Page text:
Fair trade: Fair trade wines first came onto the market the US in 2007, following trends in coffee, tea and produce. Fair trade refers to the conditions and wages paid to employees of the winery; it guarantees employees a fair and "livable" wage for their product. Fair Trade certification of wine has been around since 2003 in Europe. The certification means that wineries met certain standards for living wages, environmental sustainability and community improvement. Oakland's TransFair USA just announced that it has begun certifying Fair Trade wines from Argentina, Chile and South Africa for the American market.

Carbon footprint: The carbon neutral label comes from a different angle: global warming. All economic activites have a carbon footprint, including wine making. Carbon neutral wineries are trying to make a contribution to the general efforts of reducing the emission of carbon dioxide.

A major aspect of carbon neutrality however is outside the control of wineries. It is the transport of the wine from the winery to the consumer. For example, the carbon dioxide emission of a Bordeaux send to New York City by ship is lower than that of a California wine transported on the road.

Water footprint: A new thing is water footprint, reflecting the concern that the planet is moving into a period where water becomes more and more scarce.

The Place

Terroirs is a wine bar and restaurant situated in the heart of the London West End, a stone’s throw from Trafalgar Square and adjacent to the Charing Cross station. It seats 45 covers with a further 12 seats at the zinc top bar (which are non bookable).

Pictures: Terroirs in London

The Food

The waiter told me that the concept derives from the Parisian natural wine bars, like La Cremerie, about which I have reported here. He said, it is about food and wine which is natural and free of additives and about artisan products that taste simply of their origin.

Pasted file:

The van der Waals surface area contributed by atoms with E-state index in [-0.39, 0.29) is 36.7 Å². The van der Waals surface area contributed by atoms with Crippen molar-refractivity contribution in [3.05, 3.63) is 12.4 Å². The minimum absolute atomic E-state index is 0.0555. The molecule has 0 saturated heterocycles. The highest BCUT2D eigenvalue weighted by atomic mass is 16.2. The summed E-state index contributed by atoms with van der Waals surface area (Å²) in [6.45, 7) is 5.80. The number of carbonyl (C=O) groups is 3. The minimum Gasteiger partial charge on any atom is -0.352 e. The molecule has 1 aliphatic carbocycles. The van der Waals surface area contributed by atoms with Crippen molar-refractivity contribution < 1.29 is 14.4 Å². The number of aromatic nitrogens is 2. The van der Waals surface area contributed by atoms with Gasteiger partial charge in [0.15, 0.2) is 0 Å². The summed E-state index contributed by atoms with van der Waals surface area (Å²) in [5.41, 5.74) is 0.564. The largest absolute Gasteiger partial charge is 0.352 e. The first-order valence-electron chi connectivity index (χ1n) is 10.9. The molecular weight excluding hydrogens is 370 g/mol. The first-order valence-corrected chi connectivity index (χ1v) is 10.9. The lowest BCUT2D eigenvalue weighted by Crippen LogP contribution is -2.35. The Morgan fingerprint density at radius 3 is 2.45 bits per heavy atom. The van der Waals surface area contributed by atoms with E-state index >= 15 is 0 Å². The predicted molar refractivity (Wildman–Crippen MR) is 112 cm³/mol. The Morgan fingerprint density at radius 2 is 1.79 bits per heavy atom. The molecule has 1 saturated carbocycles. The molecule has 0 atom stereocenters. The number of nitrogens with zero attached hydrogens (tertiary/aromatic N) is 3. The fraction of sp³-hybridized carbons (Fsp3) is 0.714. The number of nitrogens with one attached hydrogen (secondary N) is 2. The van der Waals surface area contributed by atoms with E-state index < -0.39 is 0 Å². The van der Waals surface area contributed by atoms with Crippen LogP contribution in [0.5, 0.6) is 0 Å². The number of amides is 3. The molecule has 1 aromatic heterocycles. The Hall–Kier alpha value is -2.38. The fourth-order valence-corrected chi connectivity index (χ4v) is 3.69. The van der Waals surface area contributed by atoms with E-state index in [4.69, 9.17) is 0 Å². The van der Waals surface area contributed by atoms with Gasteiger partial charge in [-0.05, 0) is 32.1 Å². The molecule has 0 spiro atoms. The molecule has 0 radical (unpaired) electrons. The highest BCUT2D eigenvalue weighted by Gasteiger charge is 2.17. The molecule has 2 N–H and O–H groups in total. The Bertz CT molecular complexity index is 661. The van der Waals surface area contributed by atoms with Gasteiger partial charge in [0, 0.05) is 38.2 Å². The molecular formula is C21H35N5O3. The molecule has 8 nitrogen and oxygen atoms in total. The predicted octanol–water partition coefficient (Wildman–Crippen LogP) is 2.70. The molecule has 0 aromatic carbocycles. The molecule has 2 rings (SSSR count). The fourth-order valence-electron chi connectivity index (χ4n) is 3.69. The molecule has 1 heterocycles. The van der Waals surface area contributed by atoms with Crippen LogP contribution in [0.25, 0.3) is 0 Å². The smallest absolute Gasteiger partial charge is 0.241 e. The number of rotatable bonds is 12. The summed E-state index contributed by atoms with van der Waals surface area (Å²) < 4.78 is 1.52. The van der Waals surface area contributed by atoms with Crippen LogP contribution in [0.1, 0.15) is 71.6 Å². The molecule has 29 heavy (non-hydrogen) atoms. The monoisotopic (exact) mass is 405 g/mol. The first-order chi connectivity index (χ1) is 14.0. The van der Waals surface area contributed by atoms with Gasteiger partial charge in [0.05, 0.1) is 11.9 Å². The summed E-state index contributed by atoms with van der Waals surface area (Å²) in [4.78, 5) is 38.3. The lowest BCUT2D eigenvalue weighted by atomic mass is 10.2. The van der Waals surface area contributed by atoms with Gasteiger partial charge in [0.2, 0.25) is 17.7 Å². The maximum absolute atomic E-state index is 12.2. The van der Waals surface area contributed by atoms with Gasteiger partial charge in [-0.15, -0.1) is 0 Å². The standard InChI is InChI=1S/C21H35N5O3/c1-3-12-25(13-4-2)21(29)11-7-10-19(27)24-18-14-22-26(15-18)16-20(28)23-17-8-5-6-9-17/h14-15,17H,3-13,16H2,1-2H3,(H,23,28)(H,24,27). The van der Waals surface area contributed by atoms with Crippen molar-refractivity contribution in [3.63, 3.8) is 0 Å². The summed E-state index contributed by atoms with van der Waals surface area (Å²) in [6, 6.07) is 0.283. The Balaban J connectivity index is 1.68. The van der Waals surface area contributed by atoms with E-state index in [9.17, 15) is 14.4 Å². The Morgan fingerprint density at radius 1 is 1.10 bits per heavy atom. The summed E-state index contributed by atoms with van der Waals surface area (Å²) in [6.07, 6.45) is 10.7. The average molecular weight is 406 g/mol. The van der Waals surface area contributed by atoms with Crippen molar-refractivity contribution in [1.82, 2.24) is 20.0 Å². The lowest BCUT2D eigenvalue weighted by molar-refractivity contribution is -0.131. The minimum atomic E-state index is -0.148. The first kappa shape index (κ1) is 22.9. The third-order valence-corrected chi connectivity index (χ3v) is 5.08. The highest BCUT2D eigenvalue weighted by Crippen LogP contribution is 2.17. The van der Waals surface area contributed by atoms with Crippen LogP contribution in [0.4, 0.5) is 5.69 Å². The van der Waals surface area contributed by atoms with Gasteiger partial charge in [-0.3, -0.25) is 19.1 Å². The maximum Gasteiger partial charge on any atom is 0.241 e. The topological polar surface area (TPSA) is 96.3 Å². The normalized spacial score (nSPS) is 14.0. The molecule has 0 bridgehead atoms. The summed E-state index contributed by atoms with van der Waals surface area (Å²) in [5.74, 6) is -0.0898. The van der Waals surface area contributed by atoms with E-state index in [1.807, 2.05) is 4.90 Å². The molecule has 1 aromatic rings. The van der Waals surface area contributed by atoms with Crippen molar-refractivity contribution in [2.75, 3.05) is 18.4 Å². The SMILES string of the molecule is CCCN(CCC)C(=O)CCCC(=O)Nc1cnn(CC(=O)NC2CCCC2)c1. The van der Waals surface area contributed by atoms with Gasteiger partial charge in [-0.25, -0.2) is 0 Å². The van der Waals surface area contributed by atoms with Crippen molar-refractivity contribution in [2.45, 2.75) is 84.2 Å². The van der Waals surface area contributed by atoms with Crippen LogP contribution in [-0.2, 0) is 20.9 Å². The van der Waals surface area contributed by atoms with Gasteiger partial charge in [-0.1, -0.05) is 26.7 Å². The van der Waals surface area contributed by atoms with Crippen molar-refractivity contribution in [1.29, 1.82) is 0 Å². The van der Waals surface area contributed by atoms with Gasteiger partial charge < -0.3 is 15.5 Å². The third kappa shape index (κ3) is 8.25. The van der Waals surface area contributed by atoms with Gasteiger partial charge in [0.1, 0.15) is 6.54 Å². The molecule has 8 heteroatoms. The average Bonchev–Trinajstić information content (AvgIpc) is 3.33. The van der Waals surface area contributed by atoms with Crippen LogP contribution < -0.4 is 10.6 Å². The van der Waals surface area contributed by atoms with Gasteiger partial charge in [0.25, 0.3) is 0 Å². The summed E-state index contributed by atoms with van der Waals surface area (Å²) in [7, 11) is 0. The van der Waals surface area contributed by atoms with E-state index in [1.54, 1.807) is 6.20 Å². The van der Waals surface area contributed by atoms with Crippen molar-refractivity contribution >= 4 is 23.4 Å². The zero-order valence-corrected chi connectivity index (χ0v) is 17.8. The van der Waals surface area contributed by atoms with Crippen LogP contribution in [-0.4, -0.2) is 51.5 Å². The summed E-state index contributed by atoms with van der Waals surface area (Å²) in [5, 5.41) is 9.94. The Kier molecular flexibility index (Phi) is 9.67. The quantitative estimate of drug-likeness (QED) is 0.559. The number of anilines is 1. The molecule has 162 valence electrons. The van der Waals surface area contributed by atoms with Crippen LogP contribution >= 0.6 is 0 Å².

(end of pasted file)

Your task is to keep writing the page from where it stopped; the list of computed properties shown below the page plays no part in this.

Charcuterie is a feature of Terroirs. The selection changes but usually offers a terrine, a rustic jambon persillé, some French saucisse, lardo di Colonnata and ham.
A selection of seasonal cheeses is available. The cheeses can be ordered individually or as part of a selection.

There are some full-sized dishes - pot-roasted quail with pancetta and gremolata, for example, or salt cod with soft-boiled eggs - but I never got to them.

In short, Terroirs has something to offer everyone, from a bit of ballast to accompany a post-work drink or a full-on meal to satisfy the heartiest of appetites. The majority of the menu is small dishes, few costing over £8, many a lot less than that.

The Wines

The intention of the wine list is simple, said the waiter: to introduce customers to natural, hand made wines. The list includes 200 bins including sparkling and champagne, still and sweet wines. There is also an impressive list of artisan eaux de vie and liqueurs.

Picture: Terroirs' Wine Philosophy on a Black Board in the Wine Bar

The wines, Terroirs offers go beyond what I have described above as the concept of natural wines. “Green” wines would be more appropriate I think.

The list begins with organic sparkling wines, champagnes and aperitifs (including a stunning dry Marsala) and artisan ciders. The next page, is a selection of twenty by the glass (175ml) and pot lyonnais (500ml). This is followed by a short list with detailed tasting notes for people who don’t have the time or inclination to explore the entirety of the main list.